[Bangkok] It could have just started this year, but Paste seems to be mentioned ‘everywhere’, Chef Bee Satongun is ‘everywhere’.
Chef Bongkoch ‘Bee’ Satongun has also just been awarded Asia’s Best Female Chef. This is truly here year.
Now, Paste is considered one of Bangkok’s best and most-talked about restaurants. It lies conveniently in Bangkok’s Ratchaprasong district adjacent to the Intercontinental Hotel.
It first opened in Sukhumvit Soi 49 in 2013, but moved to a more glamorous space in Gaysorn Plaza in 2015.
Paste specialises in serving exquisite dishes representative of heirloom Thai cuisine, said to bring about revival and rediscovery of the authentic flavours of classic Thai cuisine.
These family recipes date back from 1870 to 1930.
The royalty-inspired menu uses unique ingredients sourced directly from local growers, and curates dishes prepared using century-old long-forgotten cooking techniques.
Through Paste, Chef Bee and her husband Australian-born chef Jason Bailey showcase their technical expertise and creative flair, producing refined versions of traditional Thai dishes that reflect the country’s heritage with layered flavours and textural contrasts.
Each dish here is 80% traditional and 20% innovation, a.k.a. old dishes with new twists.
For example, a sweet river prawn salad is elevated with locally sourced spices like the Chiang Mai cousin of Sichuan peppercorns and flavour-packed seaweed powder.
To be honest, while the restaurant has been in my radar for several years, I have never actually gone to dine there. It could be a combination of the price and mixed reviews – some friends loved it, while others thought it was over-rated.
I am glad I did in the end.
The Paste menu (a la carte and tasting menus) represents a collection of heirloom recipes injected with the chef duo’s signature art and creativity. The plant-based dishes focus on rare Thai produce from all over Thailand, using only the top-tier level for meats and seafood.
Its Lunch Tasting Menu is priced at 2,000++ baht/person (SGD83.60, USD60.90), for a minimum of 2 persons.
For Dinner, you get 3 choices for Tasting Menus, priced at 3,100++ (SGD129.50, USD94.40), 3,400++ (SGD142, USD103.50) and 3,700++ (SGD154.60, USD112.65) respectively. A minimum of 4 persons is required for Dinner Tasting Menus 2 and 3.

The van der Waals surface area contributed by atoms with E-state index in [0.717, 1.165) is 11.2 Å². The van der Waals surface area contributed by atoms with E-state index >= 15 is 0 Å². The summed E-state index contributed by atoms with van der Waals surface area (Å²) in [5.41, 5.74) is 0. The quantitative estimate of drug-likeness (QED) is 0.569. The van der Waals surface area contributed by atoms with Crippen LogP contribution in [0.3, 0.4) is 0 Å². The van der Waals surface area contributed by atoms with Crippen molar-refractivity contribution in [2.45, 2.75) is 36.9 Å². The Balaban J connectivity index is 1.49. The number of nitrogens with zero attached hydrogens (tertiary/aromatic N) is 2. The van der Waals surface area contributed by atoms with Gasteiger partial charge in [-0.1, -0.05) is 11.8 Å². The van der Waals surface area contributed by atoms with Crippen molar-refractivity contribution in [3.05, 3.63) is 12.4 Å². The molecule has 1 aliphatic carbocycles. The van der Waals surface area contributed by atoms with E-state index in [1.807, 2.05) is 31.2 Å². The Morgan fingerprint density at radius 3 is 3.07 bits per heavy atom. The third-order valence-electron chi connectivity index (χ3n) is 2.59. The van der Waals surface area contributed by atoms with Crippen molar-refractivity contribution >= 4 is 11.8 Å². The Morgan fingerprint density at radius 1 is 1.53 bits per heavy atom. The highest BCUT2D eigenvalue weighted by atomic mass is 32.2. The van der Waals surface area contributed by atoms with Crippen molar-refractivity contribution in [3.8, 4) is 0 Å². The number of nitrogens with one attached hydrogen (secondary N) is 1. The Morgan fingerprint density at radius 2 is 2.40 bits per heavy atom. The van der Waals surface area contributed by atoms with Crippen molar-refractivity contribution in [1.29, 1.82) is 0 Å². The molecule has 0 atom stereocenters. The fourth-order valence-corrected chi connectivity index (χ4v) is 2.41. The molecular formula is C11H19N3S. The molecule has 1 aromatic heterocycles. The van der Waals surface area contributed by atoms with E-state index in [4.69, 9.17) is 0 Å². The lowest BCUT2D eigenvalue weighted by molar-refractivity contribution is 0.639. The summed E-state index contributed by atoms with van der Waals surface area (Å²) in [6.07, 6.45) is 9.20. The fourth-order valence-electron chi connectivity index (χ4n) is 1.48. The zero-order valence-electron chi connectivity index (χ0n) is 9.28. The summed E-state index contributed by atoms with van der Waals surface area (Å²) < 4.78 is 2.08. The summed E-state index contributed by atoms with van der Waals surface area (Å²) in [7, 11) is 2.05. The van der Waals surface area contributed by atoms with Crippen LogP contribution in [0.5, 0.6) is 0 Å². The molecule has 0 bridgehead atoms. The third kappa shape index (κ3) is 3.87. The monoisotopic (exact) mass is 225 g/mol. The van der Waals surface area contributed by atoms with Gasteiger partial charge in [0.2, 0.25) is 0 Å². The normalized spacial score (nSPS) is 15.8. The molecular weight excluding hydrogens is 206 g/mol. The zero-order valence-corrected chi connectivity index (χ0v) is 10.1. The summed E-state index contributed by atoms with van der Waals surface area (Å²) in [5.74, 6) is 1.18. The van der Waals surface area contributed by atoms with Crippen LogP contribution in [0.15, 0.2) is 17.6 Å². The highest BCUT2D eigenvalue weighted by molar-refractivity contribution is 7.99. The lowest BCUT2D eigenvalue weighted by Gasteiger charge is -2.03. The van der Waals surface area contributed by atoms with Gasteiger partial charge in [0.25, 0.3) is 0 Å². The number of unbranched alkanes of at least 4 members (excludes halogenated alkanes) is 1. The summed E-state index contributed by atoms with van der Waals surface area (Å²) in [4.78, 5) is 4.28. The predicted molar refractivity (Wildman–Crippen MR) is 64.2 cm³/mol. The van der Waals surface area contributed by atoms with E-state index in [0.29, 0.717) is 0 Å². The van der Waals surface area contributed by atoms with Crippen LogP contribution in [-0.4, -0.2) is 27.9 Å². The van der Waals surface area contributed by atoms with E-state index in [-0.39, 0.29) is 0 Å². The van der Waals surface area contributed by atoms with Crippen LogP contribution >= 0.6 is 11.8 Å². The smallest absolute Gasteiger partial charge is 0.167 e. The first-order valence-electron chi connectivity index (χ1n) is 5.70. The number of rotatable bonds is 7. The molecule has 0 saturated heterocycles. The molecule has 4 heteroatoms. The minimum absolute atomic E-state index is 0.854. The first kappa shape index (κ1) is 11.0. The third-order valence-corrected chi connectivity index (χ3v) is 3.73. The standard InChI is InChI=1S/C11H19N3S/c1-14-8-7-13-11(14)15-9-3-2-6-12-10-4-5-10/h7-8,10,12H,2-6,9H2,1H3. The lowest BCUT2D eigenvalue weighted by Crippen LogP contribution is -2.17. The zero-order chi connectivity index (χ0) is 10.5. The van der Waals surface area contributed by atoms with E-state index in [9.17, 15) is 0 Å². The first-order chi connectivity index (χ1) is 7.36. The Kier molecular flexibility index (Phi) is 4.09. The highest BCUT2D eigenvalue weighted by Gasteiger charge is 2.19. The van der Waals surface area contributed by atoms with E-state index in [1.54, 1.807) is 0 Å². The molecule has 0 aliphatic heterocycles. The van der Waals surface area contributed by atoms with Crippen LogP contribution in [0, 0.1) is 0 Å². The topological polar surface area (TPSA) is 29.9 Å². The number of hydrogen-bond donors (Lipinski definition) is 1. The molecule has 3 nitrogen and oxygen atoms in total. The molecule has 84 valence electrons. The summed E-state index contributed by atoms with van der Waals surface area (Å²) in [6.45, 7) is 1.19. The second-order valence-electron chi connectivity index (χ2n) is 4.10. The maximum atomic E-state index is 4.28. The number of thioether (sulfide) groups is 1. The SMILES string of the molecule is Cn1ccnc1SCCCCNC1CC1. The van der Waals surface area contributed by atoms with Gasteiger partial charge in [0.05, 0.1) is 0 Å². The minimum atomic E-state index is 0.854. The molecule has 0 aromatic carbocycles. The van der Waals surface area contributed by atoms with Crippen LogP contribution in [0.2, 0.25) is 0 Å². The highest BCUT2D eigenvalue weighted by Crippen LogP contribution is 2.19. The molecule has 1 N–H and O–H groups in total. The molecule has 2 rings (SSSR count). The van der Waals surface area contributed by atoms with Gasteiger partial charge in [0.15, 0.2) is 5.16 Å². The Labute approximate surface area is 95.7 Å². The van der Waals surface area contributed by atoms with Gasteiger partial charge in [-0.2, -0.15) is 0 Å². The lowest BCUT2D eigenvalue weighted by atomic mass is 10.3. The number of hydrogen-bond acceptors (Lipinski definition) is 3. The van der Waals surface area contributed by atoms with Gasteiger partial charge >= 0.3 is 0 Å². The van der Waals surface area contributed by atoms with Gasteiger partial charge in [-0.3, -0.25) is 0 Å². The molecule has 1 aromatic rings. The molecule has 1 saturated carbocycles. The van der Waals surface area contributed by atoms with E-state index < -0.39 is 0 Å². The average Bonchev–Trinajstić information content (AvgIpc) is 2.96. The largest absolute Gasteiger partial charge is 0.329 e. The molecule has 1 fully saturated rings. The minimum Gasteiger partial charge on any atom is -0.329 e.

The tasting menu included one of the Chef-recommended signature dish of Na Tung Khek, a roast duck dish, with nutmeg, curry paste, and sawtooth coriander.
This succulent, melt-in-your-mouth tender duck meat was deeply flavoured with classic Thai spices, and I thought the rice crackers provided a contrast in terms of textures. A great start to the meal.
The truly outstanding dish to me, was the Pomelo Salad of Char-Grilled Scarlet Prawns, Asian Citron, Chilli Jam and Gapi Khoei Plankton Paste.
I know sometimes food bloggers/writers love to use the phrase ”explosion in the mouth” to describe certain dishes with varying flavours.
Now, THIS was the true explosion and eruption in the mouth.
How did they get all these flavours in together, and yet so balanced – whether the spice level, saltiness and even temperatures.
I have had several fine dining meals this year, and this was that one dish that left me the deepest impression.
The A La Carte Menu – a balance of textures, flavours and aromas – is specifically designed for sharing, explicitly written on the menu that the “food is intended for sharing and to be eaten with steamed jasmine rice”.
You can choose from Chiang Rai jasmine rice perfumed with organic jasmine flower, or the organic riceberry from Surin province.
It features entrees, mains (soups, salads, grilled/roasted/steamed, noodles, relishes, curries, and vegetarian), and desserts. Note that menu changes according to market availability and produce quality, so prepare your palates for a surprise.
Paste stands on the top floor of high-end shopping mall Gaysorn Village (a.k.a. Gaysorn Plaza) overlooking the bustling Ratchaprasong intersection.
Here you get a glimpse of urban Bangkok traffic.
Its striking interior is dominated by an iconic feature: an organic, swirling spiral “silk nest” sculpture made of hundreds of silk cocoons. This artwork, made by a team of artists from the northern provinces of Thailand, represents the dynamism and purity of Paste.
You won’t feel cramped at all with its high ceilings with exposed wooden beams, echoing the traditional Thai house, yet the space is modern. The natural lighting from floor-to-ceiling windows adds a lighter feel to the ambiance of its expansive formal dining area.
The rotunda seating area, with curved booths that add an unusual touch, offers private dining to some groups. Tastefully furnishing these private dining areas are handmade lampshades made from paper and bamboo, all natural materials to showcase Thai craftsmanship.
Service was attentive but not overbearing.
It can be really hard to strike a balance of presenting Thai food in a modern and innovative way. You can just imagine that ‘critics’ could go… not traditional enough, not spicy enough, over-priced etc etc etc. I thought Paste somehow managed to find that sweet spot.
While not all dishes were spot-on, and some plates bordered on being an ‘upgraded’ version of familiar Thai dishes (for example, the desserts were quite ordinary in comparison), I thought there was a certain beauty at how Paste presented and cooked its food.
It was a memorable and beautiful meal.
3rd Floor, Gaysorn, 999 Ploenchit Road, Lumpini, Bangkok (Chidlom BTS Station Exit 1)
Tel: +66 02 656 1003
Opening Hours: Lunch 12:00pm – 2:00pm (Mon – Sun); Dinner 6:30pm – 11:00pm (Mon – Sun)
Google Maps – Paste
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